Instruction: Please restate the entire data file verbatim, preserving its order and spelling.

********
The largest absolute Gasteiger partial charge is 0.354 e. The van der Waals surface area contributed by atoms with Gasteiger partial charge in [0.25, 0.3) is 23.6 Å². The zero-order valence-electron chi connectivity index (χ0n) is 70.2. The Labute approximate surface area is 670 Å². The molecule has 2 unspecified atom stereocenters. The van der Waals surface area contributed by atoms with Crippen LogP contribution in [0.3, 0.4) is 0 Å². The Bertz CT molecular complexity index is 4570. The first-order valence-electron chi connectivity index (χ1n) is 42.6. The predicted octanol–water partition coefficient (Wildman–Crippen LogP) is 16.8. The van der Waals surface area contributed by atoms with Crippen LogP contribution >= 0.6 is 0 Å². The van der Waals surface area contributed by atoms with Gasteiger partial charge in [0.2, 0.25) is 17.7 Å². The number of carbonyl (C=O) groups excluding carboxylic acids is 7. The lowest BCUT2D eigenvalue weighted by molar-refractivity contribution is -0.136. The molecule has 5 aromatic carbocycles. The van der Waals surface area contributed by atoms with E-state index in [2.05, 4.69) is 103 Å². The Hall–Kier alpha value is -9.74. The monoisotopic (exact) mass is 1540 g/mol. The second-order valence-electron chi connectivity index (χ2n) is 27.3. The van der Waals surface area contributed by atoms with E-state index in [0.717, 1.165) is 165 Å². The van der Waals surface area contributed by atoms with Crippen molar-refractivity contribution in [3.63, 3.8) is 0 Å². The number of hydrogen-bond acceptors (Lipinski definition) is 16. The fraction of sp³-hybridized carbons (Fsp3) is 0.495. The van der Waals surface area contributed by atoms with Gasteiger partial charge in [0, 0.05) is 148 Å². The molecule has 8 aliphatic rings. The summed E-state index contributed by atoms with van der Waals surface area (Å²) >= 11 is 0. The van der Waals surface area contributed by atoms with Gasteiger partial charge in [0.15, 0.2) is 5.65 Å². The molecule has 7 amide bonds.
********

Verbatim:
The largest absolute Gasteiger partial charge is 0.354 e. The van der Waals surface area contributed by atoms with Gasteiger partial charge in [0.25, 0.3) is 23.6 Å². The zero-order valence-electron chi connectivity index (χ0n) is 70.2. The Labute approximate surface area is 670 Å². The molecule has 2 unspecified atom stereocenters. The van der Waals surface area contributed by atoms with Crippen LogP contribution in [0.3, 0.4) is 0 Å². The Bertz CT molecular complexity index is 4570. The first-order valence-electron chi connectivity index (χ1n) is 42.6. The predicted octanol–water partition coefficient (Wildman–Crippen LogP) is 16.8. The van der Waals surface area contributed by atoms with Crippen LogP contribution >= 0.6 is 0 Å². The van der Waals surface area contributed by atoms with Gasteiger partial charge in [0.2, 0.25) is 17.7 Å². The number of carbonyl (C=O) groups excluding carboxylic acids is 7. The lowest BCUT2D eigenvalue weighted by molar-refractivity contribution is -0.136. The molecule has 5 aromatic carbocycles. The van der Waals surface area contributed by atoms with E-state index in [2.05, 4.69) is 103 Å². The Hall–Kier alpha value is -9.74. The monoisotopic (exact) mass is 1540 g/mol. The second-order valence-electron chi connectivity index (χ2n) is 27.3. The van der Waals surface area contributed by atoms with E-state index in [0.717, 1.165) is 165 Å². The van der Waals surface area contributed by atoms with Crippen molar-refractivity contribution in [3.63, 3.8) is 0 Å². The number of hydrogen-bond acceptors (Lipinski definition) is 16. The fraction of sp³-hybridized carbons (Fsp3) is 0.495. The van der Waals surface area contributed by atoms with Gasteiger partial charge in [0, 0.05) is 148 Å². The molecule has 8 aliphatic rings. The summed E-state index contributed by atoms with van der Waals surface area (Å²) >= 11 is 0. The van der Waals surface area contributed by atoms with Gasteiger partial charge in [0.15, 0.2) is 5.65 Å². The molecule has 7 amide bonds.